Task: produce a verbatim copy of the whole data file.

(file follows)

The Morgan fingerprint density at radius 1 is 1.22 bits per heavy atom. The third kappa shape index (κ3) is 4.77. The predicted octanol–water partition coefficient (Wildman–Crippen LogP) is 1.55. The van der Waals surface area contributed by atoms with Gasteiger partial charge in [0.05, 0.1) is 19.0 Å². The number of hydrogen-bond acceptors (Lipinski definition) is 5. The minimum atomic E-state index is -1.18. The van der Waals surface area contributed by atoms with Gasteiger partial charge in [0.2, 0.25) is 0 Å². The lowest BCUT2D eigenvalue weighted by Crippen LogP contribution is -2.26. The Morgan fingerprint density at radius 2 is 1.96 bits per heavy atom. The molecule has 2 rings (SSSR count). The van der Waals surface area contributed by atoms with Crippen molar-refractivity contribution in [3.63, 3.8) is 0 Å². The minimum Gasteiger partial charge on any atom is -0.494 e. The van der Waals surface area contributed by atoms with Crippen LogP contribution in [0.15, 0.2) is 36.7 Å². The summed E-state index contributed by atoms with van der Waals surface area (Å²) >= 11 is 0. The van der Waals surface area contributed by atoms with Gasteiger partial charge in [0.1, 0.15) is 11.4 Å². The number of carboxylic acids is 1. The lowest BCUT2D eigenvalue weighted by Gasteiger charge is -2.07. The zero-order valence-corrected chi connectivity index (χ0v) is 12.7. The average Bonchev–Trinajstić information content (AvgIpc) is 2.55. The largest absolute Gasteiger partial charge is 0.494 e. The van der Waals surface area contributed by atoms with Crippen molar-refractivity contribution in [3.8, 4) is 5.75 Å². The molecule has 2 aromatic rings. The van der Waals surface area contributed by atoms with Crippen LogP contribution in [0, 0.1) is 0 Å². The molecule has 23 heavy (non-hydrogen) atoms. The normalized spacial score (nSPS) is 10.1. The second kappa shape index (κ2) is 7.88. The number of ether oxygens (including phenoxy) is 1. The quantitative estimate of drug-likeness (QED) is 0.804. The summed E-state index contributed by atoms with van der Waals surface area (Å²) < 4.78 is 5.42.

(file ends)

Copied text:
The Morgan fingerprint density at radius 1 is 1.22 bits per heavy atom. The third kappa shape index (κ3) is 4.77. The predicted octanol–water partition coefficient (Wildman–Crippen LogP) is 1.55. The van der Waals surface area contributed by atoms with Gasteiger partial charge in [0.05, 0.1) is 19.0 Å². The number of hydrogen-bond acceptors (Lipinski definition) is 5. The minimum atomic E-state index is -1.18. The van der Waals surface area contributed by atoms with Gasteiger partial charge in [0.2, 0.25) is 0 Å². The lowest BCUT2D eigenvalue weighted by Crippen LogP contribution is -2.26. The Morgan fingerprint density at radius 2 is 1.96 bits per heavy atom. The molecule has 2 rings (SSSR count). The van der Waals surface area contributed by atoms with Crippen molar-refractivity contribution in [3.63, 3.8) is 0 Å². The minimum Gasteiger partial charge on any atom is -0.494 e. The van der Waals surface area contributed by atoms with Crippen LogP contribution in [0.15, 0.2) is 36.7 Å². The summed E-state index contributed by atoms with van der Waals surface area (Å²) >= 11 is 0. The van der Waals surface area contributed by atoms with Gasteiger partial charge in [0.1, 0.15) is 11.4 Å². The number of carboxylic acids is 1. The lowest BCUT2D eigenvalue weighted by Gasteiger charge is -2.07. The zero-order valence-corrected chi connectivity index (χ0v) is 12.7. The average Bonchev–Trinajstić information content (AvgIpc) is 2.55. The largest absolute Gasteiger partial charge is 0.494 e. The van der Waals surface area contributed by atoms with Crippen molar-refractivity contribution in [3.8, 4) is 5.75 Å². The molecule has 2 aromatic rings. The van der Waals surface area contributed by atoms with Crippen LogP contribution in [0, 0.1) is 0 Å². The molecule has 23 heavy (non-hydrogen) atoms. The normalized spacial score (nSPS) is 10.1. The second kappa shape index (κ2) is 7.88. The number of ether oxygens (including phenoxy) is 1. The quantitative estimate of drug-likeness (QED) is 0.804. The summed E-state index contributed by atoms with van der Waals surface area (Å²) < 4.78 is 5.42.